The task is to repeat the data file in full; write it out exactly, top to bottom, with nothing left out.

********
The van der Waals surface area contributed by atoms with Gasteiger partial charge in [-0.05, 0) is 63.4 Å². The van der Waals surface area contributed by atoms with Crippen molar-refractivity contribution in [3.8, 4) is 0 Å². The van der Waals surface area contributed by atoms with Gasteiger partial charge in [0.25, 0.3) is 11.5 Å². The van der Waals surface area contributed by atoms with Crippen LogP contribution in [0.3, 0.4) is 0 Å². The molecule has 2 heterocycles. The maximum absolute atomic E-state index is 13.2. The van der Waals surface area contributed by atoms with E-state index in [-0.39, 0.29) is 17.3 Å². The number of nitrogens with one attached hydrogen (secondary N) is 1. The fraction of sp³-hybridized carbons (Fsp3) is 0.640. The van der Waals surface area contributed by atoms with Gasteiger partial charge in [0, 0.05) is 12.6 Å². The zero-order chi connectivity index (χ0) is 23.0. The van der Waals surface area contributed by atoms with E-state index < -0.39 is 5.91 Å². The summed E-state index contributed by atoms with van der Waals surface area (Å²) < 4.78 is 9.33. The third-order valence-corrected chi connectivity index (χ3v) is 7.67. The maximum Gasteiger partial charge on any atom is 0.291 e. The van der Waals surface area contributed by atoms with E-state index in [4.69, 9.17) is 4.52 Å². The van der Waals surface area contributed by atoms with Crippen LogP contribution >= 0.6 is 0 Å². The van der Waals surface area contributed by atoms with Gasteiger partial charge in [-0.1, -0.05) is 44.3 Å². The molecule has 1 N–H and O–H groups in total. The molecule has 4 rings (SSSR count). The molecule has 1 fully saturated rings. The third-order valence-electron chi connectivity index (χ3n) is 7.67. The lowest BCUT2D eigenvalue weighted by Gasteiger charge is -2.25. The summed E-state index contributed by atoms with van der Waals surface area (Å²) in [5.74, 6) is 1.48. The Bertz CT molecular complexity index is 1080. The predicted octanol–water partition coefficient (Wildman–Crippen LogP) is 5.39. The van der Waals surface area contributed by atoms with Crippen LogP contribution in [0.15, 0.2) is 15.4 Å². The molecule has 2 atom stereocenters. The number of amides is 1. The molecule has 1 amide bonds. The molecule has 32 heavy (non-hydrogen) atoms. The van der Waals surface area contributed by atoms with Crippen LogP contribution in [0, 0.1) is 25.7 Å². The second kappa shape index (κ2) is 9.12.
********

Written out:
The van der Waals surface area contributed by atoms with Gasteiger partial charge in [-0.05, 0) is 63.4 Å². The van der Waals surface area contributed by atoms with Crippen molar-refractivity contribution in [3.8, 4) is 0 Å². The van der Waals surface area contributed by atoms with Gasteiger partial charge in [0.25, 0.3) is 11.5 Å². The van der Waals surface area contributed by atoms with Crippen LogP contribution in [0.3, 0.4) is 0 Å². The molecule has 2 heterocycles. The maximum absolute atomic E-state index is 13.2. The van der Waals surface area contributed by atoms with E-state index in [-0.39, 0.29) is 17.3 Å². The number of nitrogens with one attached hydrogen (secondary N) is 1. The fraction of sp³-hybridized carbons (Fsp3) is 0.640. The van der Waals surface area contributed by atoms with Gasteiger partial charge in [0, 0.05) is 12.6 Å². The zero-order chi connectivity index (χ0) is 23.0. The van der Waals surface area contributed by atoms with E-state index < -0.39 is 5.91 Å². The summed E-state index contributed by atoms with van der Waals surface area (Å²) < 4.78 is 9.33. The third-order valence-corrected chi connectivity index (χ3v) is 7.67. The maximum Gasteiger partial charge on any atom is 0.291 e. The van der Waals surface area contributed by atoms with E-state index in [4.69, 9.17) is 4.52 Å². The van der Waals surface area contributed by atoms with Crippen LogP contribution >= 0.6 is 0 Å². The van der Waals surface area contributed by atoms with Gasteiger partial charge in [-0.1, -0.05) is 44.3 Å². The molecule has 1 N–H and O–H groups in total. The molecule has 4 rings (SSSR count). The molecule has 1 fully saturated rings. The third-order valence-electron chi connectivity index (χ3n) is 7.67. The lowest BCUT2D eigenvalue weighted by Gasteiger charge is -2.25. The summed E-state index contributed by atoms with van der Waals surface area (Å²) in [5.74, 6) is 1.48. The Bertz CT molecular complexity index is 1080. The predicted octanol–water partition coefficient (Wildman–Crippen LogP) is 5.39. The van der Waals surface area contributed by atoms with Crippen LogP contribution in [0.15, 0.2) is 15.4 Å². The molecule has 2 atom stereocenters. The number of amides is 1. The molecule has 1 amide bonds. The molecule has 32 heavy (non-hydrogen) atoms. The van der Waals surface area contributed by atoms with Crippen LogP contribution in [0, 0.1) is 25.7 Å². The second kappa shape index (κ2) is 9.12.